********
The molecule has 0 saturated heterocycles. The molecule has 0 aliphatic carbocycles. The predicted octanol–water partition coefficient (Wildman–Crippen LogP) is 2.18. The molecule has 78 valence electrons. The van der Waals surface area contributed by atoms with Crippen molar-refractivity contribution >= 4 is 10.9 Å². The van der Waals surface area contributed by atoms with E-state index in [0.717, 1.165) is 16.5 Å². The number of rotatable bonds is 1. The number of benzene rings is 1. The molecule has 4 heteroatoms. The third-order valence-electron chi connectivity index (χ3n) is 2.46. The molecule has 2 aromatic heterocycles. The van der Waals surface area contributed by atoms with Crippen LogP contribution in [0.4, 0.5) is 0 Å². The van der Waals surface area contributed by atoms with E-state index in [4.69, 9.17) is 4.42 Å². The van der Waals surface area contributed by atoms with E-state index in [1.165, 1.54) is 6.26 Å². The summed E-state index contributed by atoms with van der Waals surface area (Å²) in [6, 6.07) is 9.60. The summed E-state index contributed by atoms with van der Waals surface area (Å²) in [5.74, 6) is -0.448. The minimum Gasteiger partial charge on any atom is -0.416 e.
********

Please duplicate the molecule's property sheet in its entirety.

The molecule has 0 saturated heterocycles. The molecule has 0 aliphatic carbocycles. The predicted octanol–water partition coefficient (Wildman–Crippen LogP) is 2.18. The molecule has 78 valence electrons. The van der Waals surface area contributed by atoms with Crippen molar-refractivity contribution >= 4 is 10.9 Å². The van der Waals surface area contributed by atoms with E-state index in [0.717, 1.165) is 16.5 Å². The number of rotatable bonds is 1. The number of benzene rings is 1. The molecule has 4 heteroatoms. The third-order valence-electron chi connectivity index (χ3n) is 2.46. The molecule has 2 aromatic heterocycles. The van der Waals surface area contributed by atoms with Crippen LogP contribution in [0.4, 0.5) is 0 Å². The van der Waals surface area contributed by atoms with E-state index in [4.69, 9.17) is 4.42 Å². The van der Waals surface area contributed by atoms with E-state index in [1.165, 1.54) is 6.26 Å². The summed E-state index contributed by atoms with van der Waals surface area (Å²) in [6, 6.07) is 9.60. The summed E-state index contributed by atoms with van der Waals surface area (Å²) in [5.74, 6) is -0.448. The minimum Gasteiger partial charge on any atom is -0.416 e.